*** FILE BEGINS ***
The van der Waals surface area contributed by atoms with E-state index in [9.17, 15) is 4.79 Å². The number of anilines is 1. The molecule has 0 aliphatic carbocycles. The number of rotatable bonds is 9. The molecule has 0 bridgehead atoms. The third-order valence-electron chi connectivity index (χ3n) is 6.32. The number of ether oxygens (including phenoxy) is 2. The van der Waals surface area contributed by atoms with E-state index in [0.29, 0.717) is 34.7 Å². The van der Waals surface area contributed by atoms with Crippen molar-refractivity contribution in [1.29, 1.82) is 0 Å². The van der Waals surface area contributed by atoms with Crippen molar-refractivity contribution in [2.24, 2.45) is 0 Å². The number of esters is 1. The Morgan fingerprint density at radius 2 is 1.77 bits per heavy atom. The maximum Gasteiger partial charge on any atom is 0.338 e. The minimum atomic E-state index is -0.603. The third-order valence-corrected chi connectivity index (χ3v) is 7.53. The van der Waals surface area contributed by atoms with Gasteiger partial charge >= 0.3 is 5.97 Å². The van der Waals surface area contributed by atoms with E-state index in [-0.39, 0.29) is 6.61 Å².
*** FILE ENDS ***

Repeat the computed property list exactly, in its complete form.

The van der Waals surface area contributed by atoms with E-state index in [9.17, 15) is 4.79 Å². The number of anilines is 1. The molecule has 0 aliphatic carbocycles. The number of rotatable bonds is 9. The molecule has 0 bridgehead atoms. The third-order valence-electron chi connectivity index (χ3n) is 6.32. The number of ether oxygens (including phenoxy) is 2. The van der Waals surface area contributed by atoms with E-state index in [0.29, 0.717) is 34.7 Å². The van der Waals surface area contributed by atoms with Crippen molar-refractivity contribution in [1.29, 1.82) is 0 Å². The van der Waals surface area contributed by atoms with Crippen molar-refractivity contribution in [2.24, 2.45) is 0 Å². The number of esters is 1. The Morgan fingerprint density at radius 2 is 1.77 bits per heavy atom. The maximum Gasteiger partial charge on any atom is 0.338 e. The minimum atomic E-state index is -0.603. The third-order valence-corrected chi connectivity index (χ3v) is 7.53. The van der Waals surface area contributed by atoms with Gasteiger partial charge >= 0.3 is 5.97 Å². The van der Waals surface area contributed by atoms with E-state index in [-0.39, 0.29) is 6.61 Å².